Martin Ott, a talented writer and a former U.S. Army interrogator, currently lives in Los Angeles and still finds himself asking a lot of questions. We recently had a Q&A with him about his new eBook “The Interrogator’s Notebook” which follows.
How long have you been working on The Interrogator’s Notebook?
It was originally a short story, published in a literary magazine. I began adapting into novel form seven years ago developing five drafts in the process, and getting feedback from a local writer’s group and literary agents who responded with notes.
The last draft I worked with Matt Hudson, then at William Morris Endeavor, to place the novel in its current format. I am very grateful for the notes, even though Matt ended up leaving the agency before he could represent me.
How accurate is the information in the novel on interrogation?
During my time in Army Military Intelligence, I received advanced training from the CIA in interrogation techniques and I’ve kept up on the topic since. In preparation for writing the novel, I read countless article and more that 20 books on the topic. I am, even now, continuing to engage in the conversation on interrogation in my blog www.interrogatorsnotebook.com.
What is the theme of the novel?
I wanted to explore what happens when a human lie detector, adept at seeing the truth in his professional life, has difficulties seeing the truth in his own personal relationships.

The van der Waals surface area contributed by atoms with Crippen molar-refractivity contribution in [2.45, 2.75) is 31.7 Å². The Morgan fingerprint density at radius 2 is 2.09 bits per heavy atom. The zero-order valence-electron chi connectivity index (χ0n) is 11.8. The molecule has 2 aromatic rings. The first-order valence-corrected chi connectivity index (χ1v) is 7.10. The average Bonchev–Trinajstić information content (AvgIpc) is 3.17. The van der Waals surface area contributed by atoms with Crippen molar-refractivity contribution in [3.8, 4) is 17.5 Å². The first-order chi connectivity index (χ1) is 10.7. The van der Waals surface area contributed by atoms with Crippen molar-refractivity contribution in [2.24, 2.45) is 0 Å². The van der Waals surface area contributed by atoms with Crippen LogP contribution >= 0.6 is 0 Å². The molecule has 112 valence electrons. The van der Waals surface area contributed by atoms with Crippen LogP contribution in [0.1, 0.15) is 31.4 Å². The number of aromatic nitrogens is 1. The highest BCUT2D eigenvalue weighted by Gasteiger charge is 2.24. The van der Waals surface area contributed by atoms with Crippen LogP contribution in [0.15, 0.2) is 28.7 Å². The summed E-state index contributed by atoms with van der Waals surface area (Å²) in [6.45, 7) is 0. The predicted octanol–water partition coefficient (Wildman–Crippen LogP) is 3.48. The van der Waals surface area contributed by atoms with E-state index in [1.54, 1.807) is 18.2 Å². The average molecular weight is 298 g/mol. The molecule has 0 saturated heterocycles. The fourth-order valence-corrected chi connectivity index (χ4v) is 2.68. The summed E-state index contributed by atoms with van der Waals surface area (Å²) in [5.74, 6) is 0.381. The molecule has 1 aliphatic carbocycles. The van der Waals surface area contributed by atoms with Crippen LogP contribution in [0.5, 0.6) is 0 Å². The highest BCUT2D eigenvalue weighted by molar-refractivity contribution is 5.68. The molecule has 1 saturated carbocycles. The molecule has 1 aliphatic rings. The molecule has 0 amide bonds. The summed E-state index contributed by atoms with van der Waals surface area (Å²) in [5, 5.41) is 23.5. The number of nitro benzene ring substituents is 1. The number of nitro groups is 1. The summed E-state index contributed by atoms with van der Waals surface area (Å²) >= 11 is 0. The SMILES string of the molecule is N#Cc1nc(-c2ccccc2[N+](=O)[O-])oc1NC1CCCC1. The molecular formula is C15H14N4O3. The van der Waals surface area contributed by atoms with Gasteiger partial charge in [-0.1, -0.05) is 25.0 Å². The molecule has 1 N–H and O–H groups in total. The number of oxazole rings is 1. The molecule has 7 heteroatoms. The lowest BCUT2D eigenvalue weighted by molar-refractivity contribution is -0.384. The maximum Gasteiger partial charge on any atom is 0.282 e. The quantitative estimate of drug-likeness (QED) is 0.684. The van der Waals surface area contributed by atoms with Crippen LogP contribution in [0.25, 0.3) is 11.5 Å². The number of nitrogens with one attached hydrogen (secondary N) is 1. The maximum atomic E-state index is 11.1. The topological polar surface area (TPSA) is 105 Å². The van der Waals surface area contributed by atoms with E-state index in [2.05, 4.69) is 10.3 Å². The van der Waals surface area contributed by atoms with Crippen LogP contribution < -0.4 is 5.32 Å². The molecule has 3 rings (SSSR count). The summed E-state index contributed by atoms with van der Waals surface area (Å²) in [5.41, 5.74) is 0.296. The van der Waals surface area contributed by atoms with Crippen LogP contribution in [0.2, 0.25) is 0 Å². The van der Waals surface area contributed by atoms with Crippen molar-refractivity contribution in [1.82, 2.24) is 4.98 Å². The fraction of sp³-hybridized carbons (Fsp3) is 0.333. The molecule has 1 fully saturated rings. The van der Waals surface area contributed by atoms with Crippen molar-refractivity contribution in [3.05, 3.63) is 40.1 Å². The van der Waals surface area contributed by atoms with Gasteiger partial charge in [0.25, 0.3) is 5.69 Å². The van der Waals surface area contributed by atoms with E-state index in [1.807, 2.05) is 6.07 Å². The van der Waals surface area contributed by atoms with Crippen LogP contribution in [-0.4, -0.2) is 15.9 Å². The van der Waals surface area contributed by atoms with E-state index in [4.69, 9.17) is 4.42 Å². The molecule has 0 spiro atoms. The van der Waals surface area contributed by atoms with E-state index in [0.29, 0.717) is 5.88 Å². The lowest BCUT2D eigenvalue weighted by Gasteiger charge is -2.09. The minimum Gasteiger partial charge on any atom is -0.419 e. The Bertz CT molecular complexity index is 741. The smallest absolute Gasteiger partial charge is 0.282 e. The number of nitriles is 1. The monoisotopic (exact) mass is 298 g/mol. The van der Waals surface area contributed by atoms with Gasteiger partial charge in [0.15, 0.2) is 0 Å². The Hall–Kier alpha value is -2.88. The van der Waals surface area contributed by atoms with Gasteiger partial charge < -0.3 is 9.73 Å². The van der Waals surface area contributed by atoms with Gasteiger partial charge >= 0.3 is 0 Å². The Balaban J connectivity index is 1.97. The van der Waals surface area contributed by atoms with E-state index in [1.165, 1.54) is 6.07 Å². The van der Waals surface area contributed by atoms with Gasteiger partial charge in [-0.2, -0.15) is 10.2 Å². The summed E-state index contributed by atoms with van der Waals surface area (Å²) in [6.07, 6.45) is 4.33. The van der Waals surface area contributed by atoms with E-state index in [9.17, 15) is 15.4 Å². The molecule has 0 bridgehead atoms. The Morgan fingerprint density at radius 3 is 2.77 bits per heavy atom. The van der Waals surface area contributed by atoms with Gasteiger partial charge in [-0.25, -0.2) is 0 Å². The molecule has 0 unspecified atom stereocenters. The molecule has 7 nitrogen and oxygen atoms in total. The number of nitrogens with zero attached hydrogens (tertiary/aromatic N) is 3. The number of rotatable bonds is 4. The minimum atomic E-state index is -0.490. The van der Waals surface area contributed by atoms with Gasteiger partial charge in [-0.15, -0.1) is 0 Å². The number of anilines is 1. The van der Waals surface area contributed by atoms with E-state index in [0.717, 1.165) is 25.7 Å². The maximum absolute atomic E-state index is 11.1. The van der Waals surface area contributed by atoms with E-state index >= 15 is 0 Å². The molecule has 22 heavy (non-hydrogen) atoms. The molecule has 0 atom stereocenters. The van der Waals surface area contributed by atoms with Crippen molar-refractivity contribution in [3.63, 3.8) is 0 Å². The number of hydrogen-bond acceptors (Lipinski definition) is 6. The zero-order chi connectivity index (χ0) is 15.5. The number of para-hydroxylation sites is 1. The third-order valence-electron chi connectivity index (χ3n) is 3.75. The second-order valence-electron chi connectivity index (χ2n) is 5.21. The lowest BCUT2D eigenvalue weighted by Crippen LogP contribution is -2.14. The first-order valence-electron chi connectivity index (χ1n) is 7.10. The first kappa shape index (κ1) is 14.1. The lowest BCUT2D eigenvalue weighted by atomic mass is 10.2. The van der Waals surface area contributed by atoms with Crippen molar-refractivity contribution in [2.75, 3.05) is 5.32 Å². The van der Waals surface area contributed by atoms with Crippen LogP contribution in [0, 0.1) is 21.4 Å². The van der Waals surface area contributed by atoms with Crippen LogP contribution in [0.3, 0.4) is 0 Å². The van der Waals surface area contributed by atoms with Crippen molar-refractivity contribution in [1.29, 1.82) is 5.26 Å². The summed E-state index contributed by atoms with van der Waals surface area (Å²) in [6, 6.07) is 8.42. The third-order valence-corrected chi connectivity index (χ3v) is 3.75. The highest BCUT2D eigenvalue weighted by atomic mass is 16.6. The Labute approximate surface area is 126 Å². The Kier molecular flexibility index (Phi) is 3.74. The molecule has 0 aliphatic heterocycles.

Why did you choose Los Angeles as the setting for your novel?
The original short story was set in Washington D.C. But eventually I shifted the novel to Los Angeles. Even though we have plenty of liars in our capitol, the more I lived in LA the more I wanted to explore this city of schemers and dreamers. It also allowed me to bring a villain to the table, an actor, who was as skilled at lying and manipulation as the protagonist is at finding the truth.
What novel is The Interrogator’s Notebook most like?
The Interrogator’s Notebook was influenced by books ranging from The Kite Runner to Clockwork Orange to Tinker, Tailor, Soldier, Spy but I think that The Girl with a Dragon Tattoo might be the closest as it is also a crossover literary/suspense novel.
Why launch The Interrogator’s Notebook on Amazon?
Ken Atchity, my screenplay manager, read The Interrogator’s Notebook and convinced me to place the book on his imprint Story Merchant Books. He has a select list of clients who have had success branding and marketing online. They also retain control over the book and much more of the profits. The publishing industry is rapidly changing, and authors need to adapt to this shifting landscape.
Thank you very much for your time.